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iA massive golden eagle is set off by a hunter looking for a kill in the mountains of western Mongolia. © Palani Mohan.

palani mohan

hunting with eagles*

«Or is it at your order that an eagle flies upward
And builds its nest high up,
Spending the night on a cliff,
Dwelling in its stronghold on a rocky crag?
From there it searches for food;
Its eyes look far into the distance.
Its young sip up blood;
And wherever the slain are, there it is»**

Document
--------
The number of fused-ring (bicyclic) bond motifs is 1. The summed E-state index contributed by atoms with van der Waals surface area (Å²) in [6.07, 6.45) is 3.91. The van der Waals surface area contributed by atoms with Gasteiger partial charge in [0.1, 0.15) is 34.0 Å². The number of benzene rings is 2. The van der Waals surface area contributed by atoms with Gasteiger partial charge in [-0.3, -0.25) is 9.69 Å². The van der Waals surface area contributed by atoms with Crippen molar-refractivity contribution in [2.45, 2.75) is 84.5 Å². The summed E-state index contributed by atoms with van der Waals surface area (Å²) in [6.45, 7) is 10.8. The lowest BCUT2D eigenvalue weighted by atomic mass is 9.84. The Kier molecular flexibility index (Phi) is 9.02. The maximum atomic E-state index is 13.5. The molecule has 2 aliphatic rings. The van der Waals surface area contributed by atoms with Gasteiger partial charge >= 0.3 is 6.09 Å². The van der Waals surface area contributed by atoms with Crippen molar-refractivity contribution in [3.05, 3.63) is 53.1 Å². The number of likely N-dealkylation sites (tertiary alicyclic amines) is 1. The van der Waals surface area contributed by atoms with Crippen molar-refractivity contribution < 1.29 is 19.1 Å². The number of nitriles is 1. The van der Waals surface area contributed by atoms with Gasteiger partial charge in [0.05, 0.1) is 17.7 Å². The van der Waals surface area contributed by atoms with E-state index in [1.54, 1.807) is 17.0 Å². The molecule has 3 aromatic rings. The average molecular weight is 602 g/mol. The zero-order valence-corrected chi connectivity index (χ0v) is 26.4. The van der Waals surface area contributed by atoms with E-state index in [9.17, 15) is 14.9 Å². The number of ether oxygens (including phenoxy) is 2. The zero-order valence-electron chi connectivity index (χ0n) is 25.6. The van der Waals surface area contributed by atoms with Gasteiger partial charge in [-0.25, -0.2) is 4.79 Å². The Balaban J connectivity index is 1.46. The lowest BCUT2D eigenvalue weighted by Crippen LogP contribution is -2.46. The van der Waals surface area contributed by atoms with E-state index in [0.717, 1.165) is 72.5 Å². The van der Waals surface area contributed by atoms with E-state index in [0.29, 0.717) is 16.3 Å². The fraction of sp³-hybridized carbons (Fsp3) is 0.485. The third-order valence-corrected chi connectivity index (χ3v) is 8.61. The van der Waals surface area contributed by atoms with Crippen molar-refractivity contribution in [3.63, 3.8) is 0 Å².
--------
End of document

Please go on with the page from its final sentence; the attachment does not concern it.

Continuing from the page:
Despite having a very different reason for being in its original context, the biblical quotation seems to perfectly outline the identity of the eagle as it is perceived by a man. Despite the stretching of the meaning, if only to be inserted in a page like this, Job’s text describes the wild essence and huntress of this great bird, which can live in environmental conditions that seem to deny the very possibility of life itself, at least for human beings. Yet these extraordinary birds of prey can transform their habits, to adapt to those of the social group, coming to share spaces and customs in an unthinkable relationship for Western culture, but not for those few burkitshi (hunters) Kazakhs living near the Altai Mountains, on the border with western Mongolia. It is estimated that there are now no more than sixty who remain to carry on a tradition as old as that of hunting with eagles. And many of them are certainly not young a thing which combined with extreme climatic conditions, where temperatures can also hit -40 ° C, it is easy to foresee the disappearance of this hunting practice before long and, with it, the union man-eagle which in this part of the world assumes decidedly peculiar aspects. For a burkitshi the predator is neither such nor a mere living instrument that is used to procure food and skins. The eagle taken from its nest when it is still very small is brought into the house and brought up in all respects like a family member. And as such it is referred.